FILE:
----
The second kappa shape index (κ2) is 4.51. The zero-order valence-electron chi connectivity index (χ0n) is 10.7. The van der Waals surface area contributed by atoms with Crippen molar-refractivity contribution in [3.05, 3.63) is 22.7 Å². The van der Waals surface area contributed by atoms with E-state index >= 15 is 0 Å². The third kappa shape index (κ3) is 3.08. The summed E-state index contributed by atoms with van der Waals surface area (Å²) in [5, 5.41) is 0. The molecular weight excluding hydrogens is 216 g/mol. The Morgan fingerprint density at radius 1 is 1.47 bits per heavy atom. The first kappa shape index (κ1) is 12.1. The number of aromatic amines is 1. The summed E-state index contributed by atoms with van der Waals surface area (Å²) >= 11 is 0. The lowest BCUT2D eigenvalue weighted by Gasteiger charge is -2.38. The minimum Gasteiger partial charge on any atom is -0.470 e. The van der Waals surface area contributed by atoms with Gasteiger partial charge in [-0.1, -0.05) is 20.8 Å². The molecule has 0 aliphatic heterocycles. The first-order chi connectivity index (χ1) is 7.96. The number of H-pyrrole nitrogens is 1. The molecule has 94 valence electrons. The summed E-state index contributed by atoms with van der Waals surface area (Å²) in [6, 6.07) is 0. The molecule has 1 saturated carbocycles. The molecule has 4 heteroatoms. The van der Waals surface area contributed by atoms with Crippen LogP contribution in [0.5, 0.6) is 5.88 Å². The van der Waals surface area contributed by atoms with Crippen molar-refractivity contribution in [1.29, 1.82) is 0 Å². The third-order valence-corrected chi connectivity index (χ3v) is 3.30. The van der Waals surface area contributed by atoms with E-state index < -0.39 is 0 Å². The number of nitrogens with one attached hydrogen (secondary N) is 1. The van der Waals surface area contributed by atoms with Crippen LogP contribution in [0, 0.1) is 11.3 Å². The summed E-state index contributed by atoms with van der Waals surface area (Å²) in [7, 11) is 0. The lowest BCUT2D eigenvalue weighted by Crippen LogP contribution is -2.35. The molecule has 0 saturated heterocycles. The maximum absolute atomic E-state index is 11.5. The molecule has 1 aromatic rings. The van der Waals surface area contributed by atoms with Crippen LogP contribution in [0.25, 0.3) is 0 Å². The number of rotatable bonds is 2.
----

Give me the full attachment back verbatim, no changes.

The second kappa shape index (κ2) is 4.51. The zero-order valence-electron chi connectivity index (χ0n) is 10.7. The van der Waals surface area contributed by atoms with Crippen molar-refractivity contribution in [3.05, 3.63) is 22.7 Å². The van der Waals surface area contributed by atoms with E-state index >= 15 is 0 Å². The third kappa shape index (κ3) is 3.08. The summed E-state index contributed by atoms with van der Waals surface area (Å²) in [5, 5.41) is 0. The molecular weight excluding hydrogens is 216 g/mol. The Morgan fingerprint density at radius 1 is 1.47 bits per heavy atom. The first kappa shape index (κ1) is 12.1. The number of aromatic amines is 1. The summed E-state index contributed by atoms with van der Waals surface area (Å²) >= 11 is 0. The lowest BCUT2D eigenvalue weighted by Gasteiger charge is -2.38. The minimum Gasteiger partial charge on any atom is -0.470 e. The van der Waals surface area contributed by atoms with Gasteiger partial charge in [-0.1, -0.05) is 20.8 Å². The molecule has 0 aliphatic heterocycles. The first-order chi connectivity index (χ1) is 7.96. The number of H-pyrrole nitrogens is 1. The molecule has 94 valence electrons. The summed E-state index contributed by atoms with van der Waals surface area (Å²) in [6, 6.07) is 0. The molecule has 1 saturated carbocycles. The molecule has 4 heteroatoms. The van der Waals surface area contributed by atoms with Crippen LogP contribution in [0.5, 0.6) is 5.88 Å². The van der Waals surface area contributed by atoms with Crippen molar-refractivity contribution in [1.29, 1.82) is 0 Å². The third-order valence-corrected chi connectivity index (χ3v) is 3.30. The van der Waals surface area contributed by atoms with E-state index < -0.39 is 0 Å². The number of nitrogens with one attached hydrogen (secondary N) is 1. The van der Waals surface area contributed by atoms with Crippen LogP contribution in [0, 0.1) is 11.3 Å². The summed E-state index contributed by atoms with van der Waals surface area (Å²) in [7, 11) is 0. The lowest BCUT2D eigenvalue weighted by Crippen LogP contribution is -2.35. The molecule has 0 saturated heterocycles. The maximum absolute atomic E-state index is 11.5. The molecule has 1 aromatic rings. The van der Waals surface area contributed by atoms with Crippen LogP contribution in [0.25, 0.3) is 0 Å². The number of rotatable bonds is 2.